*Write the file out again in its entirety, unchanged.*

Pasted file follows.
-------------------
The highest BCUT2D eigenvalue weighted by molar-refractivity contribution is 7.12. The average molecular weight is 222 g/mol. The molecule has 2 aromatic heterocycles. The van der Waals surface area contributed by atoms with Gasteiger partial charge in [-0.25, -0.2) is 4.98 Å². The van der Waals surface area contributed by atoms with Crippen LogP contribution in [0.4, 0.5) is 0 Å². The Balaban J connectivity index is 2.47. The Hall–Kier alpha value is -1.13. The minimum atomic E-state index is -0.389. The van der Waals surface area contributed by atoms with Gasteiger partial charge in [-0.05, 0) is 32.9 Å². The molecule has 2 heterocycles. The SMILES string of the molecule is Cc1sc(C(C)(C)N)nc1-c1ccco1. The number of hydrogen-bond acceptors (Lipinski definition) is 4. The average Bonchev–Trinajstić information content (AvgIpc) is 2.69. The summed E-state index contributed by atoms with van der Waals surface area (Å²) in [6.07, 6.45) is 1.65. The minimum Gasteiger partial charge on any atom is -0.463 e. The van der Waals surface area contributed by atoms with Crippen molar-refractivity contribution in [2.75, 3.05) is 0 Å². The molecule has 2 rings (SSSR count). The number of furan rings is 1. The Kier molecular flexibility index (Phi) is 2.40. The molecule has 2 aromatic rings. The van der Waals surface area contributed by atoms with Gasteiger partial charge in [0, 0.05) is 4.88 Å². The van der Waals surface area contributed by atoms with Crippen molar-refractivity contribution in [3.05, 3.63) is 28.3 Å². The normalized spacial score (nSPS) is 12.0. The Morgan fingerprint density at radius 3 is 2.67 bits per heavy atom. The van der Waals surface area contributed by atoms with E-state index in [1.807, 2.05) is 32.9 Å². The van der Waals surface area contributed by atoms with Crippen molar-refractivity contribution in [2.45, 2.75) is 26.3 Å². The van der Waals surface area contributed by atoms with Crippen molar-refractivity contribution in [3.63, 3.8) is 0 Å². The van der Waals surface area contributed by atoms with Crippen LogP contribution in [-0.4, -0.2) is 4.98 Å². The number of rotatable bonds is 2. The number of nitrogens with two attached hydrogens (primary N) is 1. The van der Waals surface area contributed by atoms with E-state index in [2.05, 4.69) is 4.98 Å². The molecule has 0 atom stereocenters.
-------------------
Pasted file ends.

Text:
The highest BCUT2D eigenvalue weighted by molar-refractivity contribution is 7.12. The average molecular weight is 222 g/mol. The molecule has 2 aromatic heterocycles. The van der Waals surface area contributed by atoms with Gasteiger partial charge in [-0.25, -0.2) is 4.98 Å². The van der Waals surface area contributed by atoms with Crippen LogP contribution in [0.4, 0.5) is 0 Å². The Balaban J connectivity index is 2.47. The Hall–Kier alpha value is -1.13. The minimum atomic E-state index is -0.389. The van der Waals surface area contributed by atoms with Gasteiger partial charge in [-0.05, 0) is 32.9 Å². The molecule has 2 heterocycles. The SMILES string of the molecule is Cc1sc(C(C)(C)N)nc1-c1ccco1. The number of hydrogen-bond acceptors (Lipinski definition) is 4. The average Bonchev–Trinajstić information content (AvgIpc) is 2.69. The summed E-state index contributed by atoms with van der Waals surface area (Å²) in [6.07, 6.45) is 1.65. The minimum Gasteiger partial charge on any atom is -0.463 e. The van der Waals surface area contributed by atoms with Crippen molar-refractivity contribution in [2.75, 3.05) is 0 Å². The molecule has 2 rings (SSSR count). The number of furan rings is 1. The Kier molecular flexibility index (Phi) is 2.40. The molecule has 2 aromatic rings. The van der Waals surface area contributed by atoms with Gasteiger partial charge in [0, 0.05) is 4.88 Å². The van der Waals surface area contributed by atoms with Crippen molar-refractivity contribution in [3.05, 3.63) is 28.3 Å². The normalized spacial score (nSPS) is 12.0. The Morgan fingerprint density at radius 3 is 2.67 bits per heavy atom. The van der Waals surface area contributed by atoms with E-state index in [1.807, 2.05) is 32.9 Å². The van der Waals surface area contributed by atoms with Crippen molar-refractivity contribution in [2.45, 2.75) is 26.3 Å². The van der Waals surface area contributed by atoms with Crippen molar-refractivity contribution in [3.63, 3.8) is 0 Å². The van der Waals surface area contributed by atoms with Crippen LogP contribution in [-0.4, -0.2) is 4.98 Å². The number of rotatable bonds is 2. The number of nitrogens with two attached hydrogens (primary N) is 1. The van der Waals surface area contributed by atoms with E-state index in [2.05, 4.69) is 4.98 Å². The molecule has 0 atom stereocenters.